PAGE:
Forest Hills soundcheck_6

(Photo by Gloria Stavers. © Jeff Gold, Recordmecca.com)

[This article was written in 2005 and posted to various Bob Dylan forums for the 40th Anniversary of Dylan's first live appearance following the Newport Folk Festival.]

Forty-five years ago today, I got off a bus from camp at Union Square in New York City, handed my Dad my duffle bag, and with some other kids hopped on the subway out to Forest Hills in Queens for my third Bob Dylan concert and Bob Dylan’s first concert (as opposed to a set at a folk festival) with a band.  For the past six weeks, “Like A Rolling Stone” had been played constantly and way up the charts on the Top 40 AM radio stations.  A couple of days before the show, there had been a strange interview with Dylan by Robert Shelton in the New York  Times, where Dylan had talked about understanding green clocks and purple statues.

Lining up outside the stadium, we could hear the band sound checking, the guitars, drums and organ drifting in a muddled mass over the stadium walls.  When Highway 61 Revisited came out a few days later, I realized one of the songs we’d heard was “It Takes A Lot To Laugh, It Takes A Train to Cry.”

Inside the stadium, the stage was way out on the field, nowhere near the seats in the stands.  As night fell, the air became cold, as if the stadium was a wind tunnel.

The first big difference from the two previous Dylan concerts I’d attended was several disc jockeys making introductions before the show began.  At the other shows while there may have been a no smoking announcement, there was no introduction, Dylan would just walk out and start playing, “The Times They Are A-Changin’.”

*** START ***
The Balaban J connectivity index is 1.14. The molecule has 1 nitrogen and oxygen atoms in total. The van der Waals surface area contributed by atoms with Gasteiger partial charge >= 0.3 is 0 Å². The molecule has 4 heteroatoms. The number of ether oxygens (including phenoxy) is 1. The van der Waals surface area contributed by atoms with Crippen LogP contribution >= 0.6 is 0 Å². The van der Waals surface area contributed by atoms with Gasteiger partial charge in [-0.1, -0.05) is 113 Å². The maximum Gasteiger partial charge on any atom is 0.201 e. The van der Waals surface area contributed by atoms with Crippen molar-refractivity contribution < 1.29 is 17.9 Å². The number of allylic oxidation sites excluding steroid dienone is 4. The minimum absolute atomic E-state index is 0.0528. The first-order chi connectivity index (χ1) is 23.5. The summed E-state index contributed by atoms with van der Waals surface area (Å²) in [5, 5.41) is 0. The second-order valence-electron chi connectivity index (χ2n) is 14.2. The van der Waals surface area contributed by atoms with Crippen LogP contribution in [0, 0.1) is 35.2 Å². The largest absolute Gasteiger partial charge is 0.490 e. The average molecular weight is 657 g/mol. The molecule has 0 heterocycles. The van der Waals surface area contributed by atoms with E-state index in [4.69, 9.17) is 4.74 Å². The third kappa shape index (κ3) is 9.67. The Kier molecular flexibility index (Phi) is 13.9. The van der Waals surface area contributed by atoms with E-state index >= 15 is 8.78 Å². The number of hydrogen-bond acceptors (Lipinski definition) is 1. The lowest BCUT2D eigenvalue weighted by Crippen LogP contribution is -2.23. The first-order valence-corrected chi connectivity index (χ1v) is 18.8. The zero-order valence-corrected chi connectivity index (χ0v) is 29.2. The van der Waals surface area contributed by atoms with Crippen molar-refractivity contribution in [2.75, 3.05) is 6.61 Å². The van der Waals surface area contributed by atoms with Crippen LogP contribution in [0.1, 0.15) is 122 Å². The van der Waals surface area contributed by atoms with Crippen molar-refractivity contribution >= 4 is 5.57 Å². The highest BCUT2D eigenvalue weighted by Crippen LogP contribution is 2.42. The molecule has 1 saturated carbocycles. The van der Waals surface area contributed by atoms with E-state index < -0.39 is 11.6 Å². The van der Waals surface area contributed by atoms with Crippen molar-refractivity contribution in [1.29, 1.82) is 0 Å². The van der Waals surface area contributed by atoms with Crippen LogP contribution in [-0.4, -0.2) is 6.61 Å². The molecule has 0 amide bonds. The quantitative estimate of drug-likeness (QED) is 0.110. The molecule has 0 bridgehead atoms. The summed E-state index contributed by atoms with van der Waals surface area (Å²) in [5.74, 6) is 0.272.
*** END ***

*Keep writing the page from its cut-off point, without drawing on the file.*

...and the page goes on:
The first DJ to speak was Jerry White who had a nightly folk show on WJRZ and was the first person in the New York City area to play “Subterranean Homesick Blues” about five months earlier.  He then introduced Murray the K, who had christened himself the Fifth Beatle, and White introduced him as such.  For years Murray had presented rock and roll shows at the Brooklyn Paramount Theater and a couple of years later he would present the first show in the US by the Who, and if my memory serves the first show by Cream.  He had his own way of talking often adding e-az into his words, so if he said say the word baby it would come out beazaby.  Murray was massively booed immediately and when he said, “…it’s not rock, it’s not folk, it’s a new thing called Dylan, adding that “Bobby is what’s happening,” it got worse.   White trying to be a calming influence took the microphone and quickly said, “I suggest you give a warm welcome to Bob Dylan.”

Shortly after that, Dylan appeared alone with his acoustic guitar and harmonica holder wearing a suit, his hair blowing wildly in the wind and began with “She Belongs To Me.”   During one of the harp breaks, he walked to the side of the stage and posed for the crew of press photographers while playing.

Continuing with “To Ramona,” “Gates of Eden” and “Love Minus Zero,” he then said, “This is called “Desolation Row,” and then launched into a cast of characters that had never been in a song before.